Thread: Making a string from a text file after a specific text

  1. #1
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    Making a string from a text file after a specific text

    I'm trying to create a string from a text file that pulls the characters after a specific sequence of characters to use as an output. Specifically, all the important characters in this text are proceeded by <1>, and end with an endline.
    I currently am using fscanf, but it doesn't appear to be working:

    fscanf(calibrate, "*[<1>] %s", enz);

    where calibrate is the file I'm reading from (already opened), and enz is the array I want filled. Any advice would be appreciated. I already have a while loop in place to make sure I'm not at the end of the file.

  2. #2
    Lurking whiteflags's Avatar
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    fscanf() is really for computer generated files that have a specific formatted input. If you are searching for <1> in the middle of a line it will probably just get stuck.
    Code:
    while ( fgets( line, sizeof line, calibrate ) != NULL ) {
       char *ord = strstr( line, "<1>" );
       if ( ord != NULL ) {
          erz[0] = '\0';
          strncat( erz, ord, sizeof(erz) - 1);
          break;
       }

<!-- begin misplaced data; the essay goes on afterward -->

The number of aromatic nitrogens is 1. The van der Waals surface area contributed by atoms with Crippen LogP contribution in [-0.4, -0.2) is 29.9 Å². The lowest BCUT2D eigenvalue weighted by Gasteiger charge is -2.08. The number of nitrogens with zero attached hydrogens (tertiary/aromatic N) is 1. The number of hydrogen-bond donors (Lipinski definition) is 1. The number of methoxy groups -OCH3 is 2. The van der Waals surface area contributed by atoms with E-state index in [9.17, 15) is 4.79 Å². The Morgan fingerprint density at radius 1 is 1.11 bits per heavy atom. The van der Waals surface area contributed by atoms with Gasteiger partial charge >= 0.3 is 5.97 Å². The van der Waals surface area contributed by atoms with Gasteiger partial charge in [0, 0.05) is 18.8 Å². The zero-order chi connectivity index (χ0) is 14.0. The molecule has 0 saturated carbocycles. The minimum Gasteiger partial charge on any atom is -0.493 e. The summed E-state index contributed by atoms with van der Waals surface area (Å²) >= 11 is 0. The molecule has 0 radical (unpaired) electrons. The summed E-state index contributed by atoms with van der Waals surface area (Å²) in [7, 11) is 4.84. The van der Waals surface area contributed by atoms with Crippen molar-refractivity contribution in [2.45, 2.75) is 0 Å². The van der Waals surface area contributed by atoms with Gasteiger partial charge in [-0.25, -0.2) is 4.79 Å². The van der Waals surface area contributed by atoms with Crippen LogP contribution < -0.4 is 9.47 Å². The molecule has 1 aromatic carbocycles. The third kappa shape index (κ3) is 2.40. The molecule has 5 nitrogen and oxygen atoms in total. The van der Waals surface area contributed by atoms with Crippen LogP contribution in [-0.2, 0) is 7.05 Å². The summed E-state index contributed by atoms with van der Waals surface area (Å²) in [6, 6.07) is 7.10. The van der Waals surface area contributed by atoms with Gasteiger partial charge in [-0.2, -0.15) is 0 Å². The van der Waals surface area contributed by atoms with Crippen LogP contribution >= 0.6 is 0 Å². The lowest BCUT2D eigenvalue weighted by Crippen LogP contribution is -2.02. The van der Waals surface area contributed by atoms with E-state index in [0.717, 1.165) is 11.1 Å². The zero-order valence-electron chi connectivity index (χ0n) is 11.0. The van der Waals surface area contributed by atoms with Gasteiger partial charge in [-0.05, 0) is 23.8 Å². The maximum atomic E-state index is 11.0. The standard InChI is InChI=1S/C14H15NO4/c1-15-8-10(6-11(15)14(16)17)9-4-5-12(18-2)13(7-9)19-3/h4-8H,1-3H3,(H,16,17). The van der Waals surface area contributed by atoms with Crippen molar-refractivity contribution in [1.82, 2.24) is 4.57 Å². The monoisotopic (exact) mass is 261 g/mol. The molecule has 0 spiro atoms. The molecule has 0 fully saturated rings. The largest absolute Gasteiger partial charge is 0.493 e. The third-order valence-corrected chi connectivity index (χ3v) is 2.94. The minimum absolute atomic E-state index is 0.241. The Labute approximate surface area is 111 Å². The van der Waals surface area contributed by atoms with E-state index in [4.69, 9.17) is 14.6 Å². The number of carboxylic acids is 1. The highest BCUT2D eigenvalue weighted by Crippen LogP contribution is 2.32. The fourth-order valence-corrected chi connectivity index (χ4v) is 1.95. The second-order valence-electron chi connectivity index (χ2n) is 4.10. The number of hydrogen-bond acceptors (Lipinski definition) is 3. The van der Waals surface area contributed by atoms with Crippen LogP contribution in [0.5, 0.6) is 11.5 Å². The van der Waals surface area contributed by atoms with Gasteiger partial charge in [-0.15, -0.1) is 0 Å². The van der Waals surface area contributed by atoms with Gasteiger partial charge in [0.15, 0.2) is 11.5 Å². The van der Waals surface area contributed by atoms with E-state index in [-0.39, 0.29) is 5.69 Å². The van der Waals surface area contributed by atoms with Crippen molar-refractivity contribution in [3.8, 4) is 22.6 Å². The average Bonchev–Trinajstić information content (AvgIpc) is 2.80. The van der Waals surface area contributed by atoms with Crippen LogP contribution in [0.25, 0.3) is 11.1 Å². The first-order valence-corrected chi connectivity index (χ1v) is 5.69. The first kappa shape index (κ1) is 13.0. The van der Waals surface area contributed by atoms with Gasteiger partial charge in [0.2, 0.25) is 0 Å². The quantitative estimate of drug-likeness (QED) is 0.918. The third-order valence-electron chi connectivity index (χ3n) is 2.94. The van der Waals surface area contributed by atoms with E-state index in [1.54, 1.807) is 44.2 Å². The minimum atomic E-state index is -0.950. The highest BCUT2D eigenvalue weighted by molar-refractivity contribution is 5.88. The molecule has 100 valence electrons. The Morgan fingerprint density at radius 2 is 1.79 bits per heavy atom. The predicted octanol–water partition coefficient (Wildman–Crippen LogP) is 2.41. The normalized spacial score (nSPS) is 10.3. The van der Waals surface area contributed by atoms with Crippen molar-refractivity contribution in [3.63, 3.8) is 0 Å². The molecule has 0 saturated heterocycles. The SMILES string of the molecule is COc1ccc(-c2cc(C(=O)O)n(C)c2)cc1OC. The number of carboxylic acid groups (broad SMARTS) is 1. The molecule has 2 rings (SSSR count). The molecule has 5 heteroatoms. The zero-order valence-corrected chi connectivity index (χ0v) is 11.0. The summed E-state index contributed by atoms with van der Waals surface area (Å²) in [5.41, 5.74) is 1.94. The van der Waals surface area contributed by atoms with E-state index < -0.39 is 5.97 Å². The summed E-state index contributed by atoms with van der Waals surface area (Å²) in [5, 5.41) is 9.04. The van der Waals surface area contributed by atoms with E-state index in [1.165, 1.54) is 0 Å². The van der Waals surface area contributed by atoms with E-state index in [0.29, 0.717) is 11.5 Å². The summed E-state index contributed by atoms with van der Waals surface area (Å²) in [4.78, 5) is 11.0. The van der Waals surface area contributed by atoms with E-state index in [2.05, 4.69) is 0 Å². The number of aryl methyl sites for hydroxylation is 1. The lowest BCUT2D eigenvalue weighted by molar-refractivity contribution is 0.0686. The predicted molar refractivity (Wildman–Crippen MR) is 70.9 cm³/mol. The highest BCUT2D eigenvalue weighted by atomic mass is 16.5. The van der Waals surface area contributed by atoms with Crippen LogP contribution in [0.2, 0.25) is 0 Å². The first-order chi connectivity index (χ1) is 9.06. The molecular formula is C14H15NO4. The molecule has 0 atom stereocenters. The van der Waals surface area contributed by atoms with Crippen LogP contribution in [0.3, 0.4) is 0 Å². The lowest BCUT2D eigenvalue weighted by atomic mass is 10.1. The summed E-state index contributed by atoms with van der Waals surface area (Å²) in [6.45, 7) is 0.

}
    This is a bit more thorough search that will correctly find content such as

    Lorem ipsum <1> dolor sit amet\n

    as long as attention is paid to things like line length and the size of erz.

  3. #3
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    I see how this could work, but it isn't helpful in this context since the important text is right after the <1> flag. Since "calibrate" is a text file, fscanf ends up working fine in the format:

    fscanf(calibrate, "%s", enz);

    but has the useless <1> text at the start of the output, which needs to be missing in the final program.

  4. #4
    Lurking whiteflags's Avatar
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    I guess you want to start copying at ord + 3 (i.e. the length of "<1>") then. Finding the token is the important thing.

  5. #5
    and the hat of int overfl Salem's Avatar
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    You're making it way too complicated.
    Code:
    #include <stdio.h>
    
    int main()
    {
      char test[] = "<1>hello";
      char result[10];
      int n = sscanf(test,"<1>%s",result);
      printf("n=%d, result=%s\n",n,result);
      return 0;
    }
    
    
    $ gcc -Wall bar.c
    $ ./a.out 
    n=1, result=hello
    Aside from the % character, every character stands for itself in a format string.
    If you dance barefoot on the broken glass of undefined behaviour, you've got to expect the occasional cut.
    If at first you don't succeed, try writing your phone number on the exam paper.

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